Tuesday, November 20, 2012

Encore Une Fois ~ Notre Julia (Once Again ~ Our Julia)

Dearie: The Remarkable Life of Julia ChildHow many books about Julia Child can a person thoroughly enjoy? Three, it turns out. Having read Noel Riley Fitch’s biography, Appetite for Life, and Julia Child’s and Alex Prud’homme’s My Life in France, I wondered if Bob Spitz’s Dearie: The Remarkable Life of Julia Child might prove to be too much of the same. It did not. Though time line events were familiar, behind-the-scenes anecdotes and interviews were new.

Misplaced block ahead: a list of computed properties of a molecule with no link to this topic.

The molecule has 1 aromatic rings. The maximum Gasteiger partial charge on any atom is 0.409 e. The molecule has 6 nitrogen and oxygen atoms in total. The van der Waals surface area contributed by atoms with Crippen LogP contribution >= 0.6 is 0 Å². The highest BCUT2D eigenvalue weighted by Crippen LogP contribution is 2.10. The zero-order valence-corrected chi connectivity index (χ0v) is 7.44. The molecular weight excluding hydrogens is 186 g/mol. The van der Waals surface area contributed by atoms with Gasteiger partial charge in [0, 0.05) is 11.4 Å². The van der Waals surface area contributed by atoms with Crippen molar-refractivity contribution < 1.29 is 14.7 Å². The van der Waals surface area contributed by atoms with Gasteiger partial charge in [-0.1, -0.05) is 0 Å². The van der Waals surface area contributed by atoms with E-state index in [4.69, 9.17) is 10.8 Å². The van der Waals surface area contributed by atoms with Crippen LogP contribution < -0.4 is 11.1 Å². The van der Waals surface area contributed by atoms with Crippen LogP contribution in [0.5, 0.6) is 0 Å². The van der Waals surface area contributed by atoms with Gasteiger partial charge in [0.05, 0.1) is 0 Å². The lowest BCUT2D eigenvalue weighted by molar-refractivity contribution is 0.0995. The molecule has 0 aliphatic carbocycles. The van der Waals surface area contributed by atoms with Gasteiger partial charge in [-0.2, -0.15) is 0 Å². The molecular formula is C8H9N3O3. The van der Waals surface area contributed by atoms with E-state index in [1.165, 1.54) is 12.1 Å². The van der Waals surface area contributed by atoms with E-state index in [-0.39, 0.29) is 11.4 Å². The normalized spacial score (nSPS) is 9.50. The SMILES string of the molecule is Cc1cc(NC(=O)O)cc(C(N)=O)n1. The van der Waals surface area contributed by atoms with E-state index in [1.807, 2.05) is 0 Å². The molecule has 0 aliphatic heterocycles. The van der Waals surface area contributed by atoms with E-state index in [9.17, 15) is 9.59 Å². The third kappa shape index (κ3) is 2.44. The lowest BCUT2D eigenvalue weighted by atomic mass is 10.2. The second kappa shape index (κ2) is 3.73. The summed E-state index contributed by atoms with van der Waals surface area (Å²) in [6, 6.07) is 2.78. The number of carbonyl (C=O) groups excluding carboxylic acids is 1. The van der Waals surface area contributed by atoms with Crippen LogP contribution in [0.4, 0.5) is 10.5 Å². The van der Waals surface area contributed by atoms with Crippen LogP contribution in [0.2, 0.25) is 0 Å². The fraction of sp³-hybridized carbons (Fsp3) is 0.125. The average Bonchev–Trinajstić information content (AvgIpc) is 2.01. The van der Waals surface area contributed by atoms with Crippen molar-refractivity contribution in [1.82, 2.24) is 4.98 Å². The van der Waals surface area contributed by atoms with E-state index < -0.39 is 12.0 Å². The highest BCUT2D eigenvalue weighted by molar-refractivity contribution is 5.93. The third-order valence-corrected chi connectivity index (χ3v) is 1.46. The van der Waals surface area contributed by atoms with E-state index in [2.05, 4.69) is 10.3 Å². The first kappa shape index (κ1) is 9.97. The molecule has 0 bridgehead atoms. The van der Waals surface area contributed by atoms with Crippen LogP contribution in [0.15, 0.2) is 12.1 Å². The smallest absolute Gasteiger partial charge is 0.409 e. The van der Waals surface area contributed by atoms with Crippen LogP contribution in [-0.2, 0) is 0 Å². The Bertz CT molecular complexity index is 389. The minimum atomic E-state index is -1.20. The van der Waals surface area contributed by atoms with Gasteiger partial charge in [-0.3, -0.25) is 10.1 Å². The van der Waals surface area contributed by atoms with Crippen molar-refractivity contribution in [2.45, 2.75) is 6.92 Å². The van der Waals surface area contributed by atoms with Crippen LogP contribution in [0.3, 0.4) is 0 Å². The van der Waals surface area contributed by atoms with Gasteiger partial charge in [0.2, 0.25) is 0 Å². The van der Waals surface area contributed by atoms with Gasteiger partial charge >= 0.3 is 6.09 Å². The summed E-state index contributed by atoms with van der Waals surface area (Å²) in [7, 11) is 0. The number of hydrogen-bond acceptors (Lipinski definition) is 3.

Because of this third book about Julia Child, I think I understand her thinking and principles and decisions a bit better. Spitz presents more of her hard edges than the other books do. Whether his presentation of her driven, angry, rebellious, and earthy sides is out of balance with the real Julia Child, I do not know. Spitz also reveals business sides of publishing, television, and celebrity. As usual, my favorite take-away was renewed admiration for Julia Child’s belief in herself and her vision, as well as her exuberant taste buds and teaching passion.

The strength of Spitz’s biography is the stories. I didn’t want them to end. Conversations, negotiations, funny moments fascinated me. It is from many of these conversations that the book’s title came; Dearie was how Julia Child often addressed people. The book’s weakness, in my opinion, was a dearth of photos.

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